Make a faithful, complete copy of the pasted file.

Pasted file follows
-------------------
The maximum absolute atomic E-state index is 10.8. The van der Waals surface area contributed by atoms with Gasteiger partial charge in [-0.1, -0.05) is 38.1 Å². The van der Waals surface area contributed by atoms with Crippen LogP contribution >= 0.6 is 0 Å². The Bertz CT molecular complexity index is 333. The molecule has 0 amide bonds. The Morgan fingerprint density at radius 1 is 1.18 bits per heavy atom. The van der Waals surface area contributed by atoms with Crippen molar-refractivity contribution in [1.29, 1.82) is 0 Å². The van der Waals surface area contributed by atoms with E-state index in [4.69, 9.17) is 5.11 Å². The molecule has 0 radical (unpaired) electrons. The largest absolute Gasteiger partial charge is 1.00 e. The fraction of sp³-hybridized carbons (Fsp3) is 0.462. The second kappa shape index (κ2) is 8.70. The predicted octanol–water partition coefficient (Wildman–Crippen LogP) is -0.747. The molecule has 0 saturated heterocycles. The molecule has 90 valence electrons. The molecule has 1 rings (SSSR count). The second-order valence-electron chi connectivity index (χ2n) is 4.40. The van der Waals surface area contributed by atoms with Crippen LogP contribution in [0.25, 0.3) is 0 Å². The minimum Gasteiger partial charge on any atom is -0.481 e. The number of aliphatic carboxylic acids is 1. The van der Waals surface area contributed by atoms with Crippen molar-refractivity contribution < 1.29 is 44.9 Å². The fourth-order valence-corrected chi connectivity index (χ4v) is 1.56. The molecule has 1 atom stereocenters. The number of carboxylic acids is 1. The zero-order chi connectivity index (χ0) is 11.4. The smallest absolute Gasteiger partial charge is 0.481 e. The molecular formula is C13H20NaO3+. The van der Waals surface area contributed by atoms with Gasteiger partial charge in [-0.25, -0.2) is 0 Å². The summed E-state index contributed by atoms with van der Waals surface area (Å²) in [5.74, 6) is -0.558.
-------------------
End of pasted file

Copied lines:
The maximum absolute atomic E-state index is 10.8. The van der Waals surface area contributed by atoms with Gasteiger partial charge in [-0.1, -0.05) is 38.1 Å². The van der Waals surface area contributed by atoms with Crippen LogP contribution >= 0.6 is 0 Å². The Bertz CT molecular complexity index is 333. The molecule has 0 amide bonds. The Morgan fingerprint density at radius 1 is 1.18 bits per heavy atom. The van der Waals surface area contributed by atoms with Crippen molar-refractivity contribution in [1.29, 1.82) is 0 Å². The van der Waals surface area contributed by atoms with E-state index in [4.69, 9.17) is 5.11 Å². The molecule has 0 radical (unpaired) electrons. The largest absolute Gasteiger partial charge is 1.00 e. The fraction of sp³-hybridized carbons (Fsp3) is 0.462. The second kappa shape index (κ2) is 8.70. The predicted octanol–water partition coefficient (Wildman–Crippen LogP) is -0.747. The molecule has 0 saturated heterocycles. The molecule has 90 valence electrons. The molecule has 1 rings (SSSR count). The second-order valence-electron chi connectivity index (χ2n) is 4.40. The van der Waals surface area contributed by atoms with Crippen LogP contribution in [0.25, 0.3) is 0 Å². The minimum Gasteiger partial charge on any atom is -0.481 e. The number of aliphatic carboxylic acids is 1. The van der Waals surface area contributed by atoms with Crippen molar-refractivity contribution < 1.29 is 44.9 Å². The fourth-order valence-corrected chi connectivity index (χ4v) is 1.56. The molecule has 1 atom stereocenters. The number of carboxylic acids is 1. The zero-order chi connectivity index (χ0) is 11.4. The smallest absolute Gasteiger partial charge is 0.481 e. The molecular formula is C13H20NaO3+. The van der Waals surface area contributed by atoms with Gasteiger partial charge in [-0.25, -0.2) is 0 Å². The summed E-state index contributed by atoms with van der Waals surface area (Å²) in [5.74, 6) is -0.558.